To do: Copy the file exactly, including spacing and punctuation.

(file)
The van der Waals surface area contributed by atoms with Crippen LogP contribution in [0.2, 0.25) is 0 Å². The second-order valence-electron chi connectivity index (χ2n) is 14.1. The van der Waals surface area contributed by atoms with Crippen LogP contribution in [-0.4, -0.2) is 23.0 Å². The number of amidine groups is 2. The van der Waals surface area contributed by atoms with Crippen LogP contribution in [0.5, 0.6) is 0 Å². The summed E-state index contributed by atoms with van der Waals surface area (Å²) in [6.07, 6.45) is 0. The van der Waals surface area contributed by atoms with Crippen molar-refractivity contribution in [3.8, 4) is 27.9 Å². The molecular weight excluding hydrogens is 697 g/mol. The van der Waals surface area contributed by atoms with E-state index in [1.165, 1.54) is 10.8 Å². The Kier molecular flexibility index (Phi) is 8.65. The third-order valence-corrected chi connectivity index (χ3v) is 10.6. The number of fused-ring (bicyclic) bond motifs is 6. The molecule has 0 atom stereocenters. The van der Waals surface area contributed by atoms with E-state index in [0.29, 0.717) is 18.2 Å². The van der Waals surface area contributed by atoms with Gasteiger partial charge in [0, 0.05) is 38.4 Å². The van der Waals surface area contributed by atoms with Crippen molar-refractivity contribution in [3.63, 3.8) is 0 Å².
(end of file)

The van der Waals surface area contributed by atoms with Crippen LogP contribution in [0.2, 0.25) is 0 Å². The second-order valence-electron chi connectivity index (χ2n) is 14.1. The van der Waals surface area contributed by atoms with Crippen LogP contribution in [-0.4, -0.2) is 23.0 Å². The number of amidine groups is 2. The van der Waals surface area contributed by atoms with Crippen LogP contribution in [0.5, 0.6) is 0 Å². The summed E-state index contributed by atoms with van der Waals surface area (Å²) in [6.07, 6.45) is 0. The van der Waals surface area contributed by atoms with Crippen molar-refractivity contribution in [3.8, 4) is 27.9 Å². The molecular weight excluding hydrogens is 697 g/mol. The van der Waals surface area contributed by atoms with E-state index in [1.165, 1.54) is 10.8 Å². The Kier molecular flexibility index (Phi) is 8.65. The third-order valence-corrected chi connectivity index (χ3v) is 10.6. The number of fused-ring (bicyclic) bond motifs is 6. The molecule has 0 atom stereocenters. The van der Waals surface area contributed by atoms with E-state index in [0.29, 0.717) is 18.2 Å². The van der Waals surface area contributed by atoms with Gasteiger partial charge in [0, 0.05) is 38.4 Å². The van der Waals surface area contributed by atoms with Crippen molar-refractivity contribution in [3.63, 3.8) is 0 Å².